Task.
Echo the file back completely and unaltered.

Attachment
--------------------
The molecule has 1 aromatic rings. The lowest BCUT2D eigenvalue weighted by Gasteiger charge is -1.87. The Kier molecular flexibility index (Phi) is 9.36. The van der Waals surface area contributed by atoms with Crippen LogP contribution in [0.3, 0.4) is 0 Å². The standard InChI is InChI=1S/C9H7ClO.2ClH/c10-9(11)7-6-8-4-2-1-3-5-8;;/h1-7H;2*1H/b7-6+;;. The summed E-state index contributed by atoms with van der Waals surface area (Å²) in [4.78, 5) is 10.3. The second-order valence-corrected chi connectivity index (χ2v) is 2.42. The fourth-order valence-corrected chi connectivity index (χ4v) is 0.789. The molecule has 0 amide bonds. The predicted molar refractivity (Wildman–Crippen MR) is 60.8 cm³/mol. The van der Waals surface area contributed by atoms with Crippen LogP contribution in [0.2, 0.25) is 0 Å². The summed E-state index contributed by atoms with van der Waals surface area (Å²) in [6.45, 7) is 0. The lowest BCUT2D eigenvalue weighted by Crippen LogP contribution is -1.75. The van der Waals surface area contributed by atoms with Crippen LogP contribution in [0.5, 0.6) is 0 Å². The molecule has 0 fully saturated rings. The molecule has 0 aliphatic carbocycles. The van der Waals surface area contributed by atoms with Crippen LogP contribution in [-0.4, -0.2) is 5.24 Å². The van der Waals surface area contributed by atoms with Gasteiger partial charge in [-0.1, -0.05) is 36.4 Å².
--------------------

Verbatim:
The molecule has 1 aromatic rings. The lowest BCUT2D eigenvalue weighted by Gasteiger charge is -1.87. The Kier molecular flexibility index (Phi) is 9.36. The van der Waals surface area contributed by atoms with Crippen LogP contribution in [0.3, 0.4) is 0 Å². The standard InChI is InChI=1S/C9H7ClO.2ClH/c10-9(11)7-6-8-4-2-1-3-5-8;;/h1-7H;2*1H/b7-6+;;. The summed E-state index contributed by atoms with van der Waals surface area (Å²) in [4.78, 5) is 10.3. The second-order valence-corrected chi connectivity index (χ2v) is 2.42. The fourth-order valence-corrected chi connectivity index (χ4v) is 0.789. The molecule has 0 amide bonds. The predicted molar refractivity (Wildman–Crippen MR) is 60.8 cm³/mol. The van der Waals surface area contributed by atoms with Crippen LogP contribution in [0.2, 0.25) is 0 Å². The summed E-state index contributed by atoms with van der Waals surface area (Å²) in [6.45, 7) is 0. The lowest BCUT2D eigenvalue weighted by Crippen LogP contribution is -1.75. The van der Waals surface area contributed by atoms with Crippen LogP contribution in [0.5, 0.6) is 0 Å². The molecule has 0 fully saturated rings. The molecule has 0 aliphatic carbocycles. The van der Waals surface area contributed by atoms with Crippen LogP contribution in [-0.4, -0.2) is 5.24 Å². The van der Waals surface area contributed by atoms with Gasteiger partial charge in [-0.1, -0.05) is 36.4 Å².